Burns, Sweeties & the Broons: A Guid Scots Year

Burns Night (January 25th) celebrates the birth of Scots poet Robert Burns and is generally marked by a traditional Haggis supper. As I look back to last year’s event I realise that in 2016 I began to truly embrace my “Scots heritage” rather than run away from it.

 I was attending a Burns Supper for only the third time ever in my life. With less than 48 hours notice I was asked/told if I could do the Selkirk Grace, a Burn’s poem of my own choice, and recite the William Topaz McGonagall ode “Robert Burns”. I fell back on my old training from Cleland Primary where we all studied Burns for a local competition, although I never had the nerve to audition anything from the stage for the scrutiny of the school. So “To A Mouse” sprang to mind as my obvious poem choice, as I can still remember great swathes of the verse from school. The McGonagall piece was not an easy read and I spent most of my free day trying to get the feel of the words and find its rhythm. I had never heard of this chap before and a Google search told me he was considered one of the worst poets of the English language. Poor guy, and although I could see where that unfavourable label came from, I love an underdog and someone who keeps trying no matter what. So I persevered and came to an understanding with the verse.  On the night I discovered I was on the top table “mistress of ceremonies” I guess, and had a formidable audience of learned folk with Burns anthologies in hand, only too ready to point out mistakes. No pressure then I thought as I stood to attention, knees quaking, to start the ball rolling so to speak. But as the evening wore on and my poetry section approached, I found myself nervously looking forward to doing my turn. Somewhere deep down that wee Scots school lassie was dying to perform the Burns words that came so easily to her, because many of them I spoke at home growing up anyway, and I had a natural affinity for them. I’m pleased to say I carried off the recitals without much trouble, then sat back to listen to the only other Scot in the room do “Tam o’ Shanter”. I smiled knowingly to myself as I recalled teaching Robert how to read this narrative over twenty years ago, and how I’d shook my head in appalled disbelief when he had admitted to never having “done Burns” at his Paisley schools.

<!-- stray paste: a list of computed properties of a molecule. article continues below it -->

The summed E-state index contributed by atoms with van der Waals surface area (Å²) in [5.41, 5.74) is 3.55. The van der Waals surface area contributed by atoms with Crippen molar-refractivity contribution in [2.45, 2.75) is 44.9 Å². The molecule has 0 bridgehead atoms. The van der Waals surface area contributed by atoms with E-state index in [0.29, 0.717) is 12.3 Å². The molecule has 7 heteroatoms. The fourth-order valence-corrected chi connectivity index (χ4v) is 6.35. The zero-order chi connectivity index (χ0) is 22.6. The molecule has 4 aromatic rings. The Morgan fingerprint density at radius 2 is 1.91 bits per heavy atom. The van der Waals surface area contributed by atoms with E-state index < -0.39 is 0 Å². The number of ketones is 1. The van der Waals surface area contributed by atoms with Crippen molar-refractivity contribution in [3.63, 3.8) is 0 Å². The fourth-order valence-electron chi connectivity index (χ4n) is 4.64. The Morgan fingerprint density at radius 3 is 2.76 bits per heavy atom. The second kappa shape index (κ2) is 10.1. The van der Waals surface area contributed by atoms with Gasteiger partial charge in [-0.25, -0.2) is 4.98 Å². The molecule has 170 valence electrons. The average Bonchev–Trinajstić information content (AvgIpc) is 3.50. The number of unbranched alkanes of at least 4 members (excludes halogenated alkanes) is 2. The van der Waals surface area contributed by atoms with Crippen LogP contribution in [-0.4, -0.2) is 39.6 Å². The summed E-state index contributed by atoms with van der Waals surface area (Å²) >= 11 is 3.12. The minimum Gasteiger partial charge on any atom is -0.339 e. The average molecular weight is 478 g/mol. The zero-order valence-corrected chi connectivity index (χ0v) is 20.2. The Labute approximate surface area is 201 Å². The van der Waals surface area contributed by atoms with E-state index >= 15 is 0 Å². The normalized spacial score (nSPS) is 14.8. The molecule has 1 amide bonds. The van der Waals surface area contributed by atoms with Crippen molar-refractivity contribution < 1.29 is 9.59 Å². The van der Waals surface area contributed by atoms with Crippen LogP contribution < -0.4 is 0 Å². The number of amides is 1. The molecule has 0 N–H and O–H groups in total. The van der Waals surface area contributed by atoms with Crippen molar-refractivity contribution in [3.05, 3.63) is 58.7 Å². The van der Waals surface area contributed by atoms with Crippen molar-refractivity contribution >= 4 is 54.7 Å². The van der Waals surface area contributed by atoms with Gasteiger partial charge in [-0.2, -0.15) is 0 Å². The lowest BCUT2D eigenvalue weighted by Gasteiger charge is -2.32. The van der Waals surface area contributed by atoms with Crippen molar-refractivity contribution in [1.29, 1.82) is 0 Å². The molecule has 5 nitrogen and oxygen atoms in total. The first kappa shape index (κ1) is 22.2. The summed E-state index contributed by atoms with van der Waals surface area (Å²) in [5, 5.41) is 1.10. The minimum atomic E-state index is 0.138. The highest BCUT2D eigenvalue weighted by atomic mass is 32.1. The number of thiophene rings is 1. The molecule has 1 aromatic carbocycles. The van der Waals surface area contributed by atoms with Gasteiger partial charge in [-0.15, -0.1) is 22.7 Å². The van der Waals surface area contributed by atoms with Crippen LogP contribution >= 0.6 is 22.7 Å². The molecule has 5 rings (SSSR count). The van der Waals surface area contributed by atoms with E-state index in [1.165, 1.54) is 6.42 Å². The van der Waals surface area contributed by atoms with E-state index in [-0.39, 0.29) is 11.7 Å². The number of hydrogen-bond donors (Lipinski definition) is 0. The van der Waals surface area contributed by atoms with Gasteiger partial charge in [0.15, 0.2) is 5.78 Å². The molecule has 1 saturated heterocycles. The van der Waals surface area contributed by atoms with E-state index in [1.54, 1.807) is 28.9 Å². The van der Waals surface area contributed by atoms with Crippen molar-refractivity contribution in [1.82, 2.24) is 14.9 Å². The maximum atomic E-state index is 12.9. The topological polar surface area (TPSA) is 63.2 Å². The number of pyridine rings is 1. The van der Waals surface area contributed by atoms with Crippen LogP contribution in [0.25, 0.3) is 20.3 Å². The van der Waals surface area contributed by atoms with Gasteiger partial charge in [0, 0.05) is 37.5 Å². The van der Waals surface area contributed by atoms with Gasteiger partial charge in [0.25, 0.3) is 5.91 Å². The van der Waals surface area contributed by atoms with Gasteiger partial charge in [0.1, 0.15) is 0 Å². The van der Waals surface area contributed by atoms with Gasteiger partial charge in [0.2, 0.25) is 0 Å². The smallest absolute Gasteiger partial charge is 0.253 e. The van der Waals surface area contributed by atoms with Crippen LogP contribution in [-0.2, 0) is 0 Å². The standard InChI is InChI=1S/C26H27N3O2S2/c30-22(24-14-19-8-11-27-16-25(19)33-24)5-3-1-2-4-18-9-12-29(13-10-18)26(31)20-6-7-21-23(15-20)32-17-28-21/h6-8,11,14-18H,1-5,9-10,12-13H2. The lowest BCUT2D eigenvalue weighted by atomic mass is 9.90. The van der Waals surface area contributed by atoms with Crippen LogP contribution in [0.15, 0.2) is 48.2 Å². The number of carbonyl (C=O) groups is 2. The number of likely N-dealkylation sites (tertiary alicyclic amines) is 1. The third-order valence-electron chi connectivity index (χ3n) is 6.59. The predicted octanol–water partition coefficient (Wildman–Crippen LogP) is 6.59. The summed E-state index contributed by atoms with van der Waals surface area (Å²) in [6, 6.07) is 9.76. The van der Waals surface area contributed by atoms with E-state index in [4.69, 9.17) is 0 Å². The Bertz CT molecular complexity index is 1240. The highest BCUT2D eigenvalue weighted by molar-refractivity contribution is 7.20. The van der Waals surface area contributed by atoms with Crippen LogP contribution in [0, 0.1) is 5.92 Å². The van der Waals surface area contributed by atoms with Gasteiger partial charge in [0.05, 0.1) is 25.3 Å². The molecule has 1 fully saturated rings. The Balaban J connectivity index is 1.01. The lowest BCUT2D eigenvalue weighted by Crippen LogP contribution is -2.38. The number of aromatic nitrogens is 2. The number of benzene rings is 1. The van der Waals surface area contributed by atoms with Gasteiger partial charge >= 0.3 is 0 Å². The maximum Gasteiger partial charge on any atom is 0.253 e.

My first ever Burns Supper in 2010 was held on my 40th birthday. It was with great reluctance I was persuaded to attend, and I only agreed on condition I had a strictly vegetarian meal and hired a Highland outfit. Much hilarity ensued when I was measured up for the outfit and had the fitting, but I felt terrific wearing all the regalia as I strutted into Keele Hall that night. It definitely felt like I was wearing an outfit ready for battle, I could have taken on the world. Since then I’ve worn a dress at the event, but last year I was asked about half a dozen times “where’s your kilt?” There was a palpable sigh in the air when I replied with my own question “why do you think I should wear one?” It got me thinking, and I toyed with the idea for the rest of the year. Eventually I came up with my own “alternative Highland outfit” idea which will be unveiled this week. This coincided with the discovery a traditional sweetie shop Mrs Mitchell’s and a kilt section in the TJ Hughes store nearby.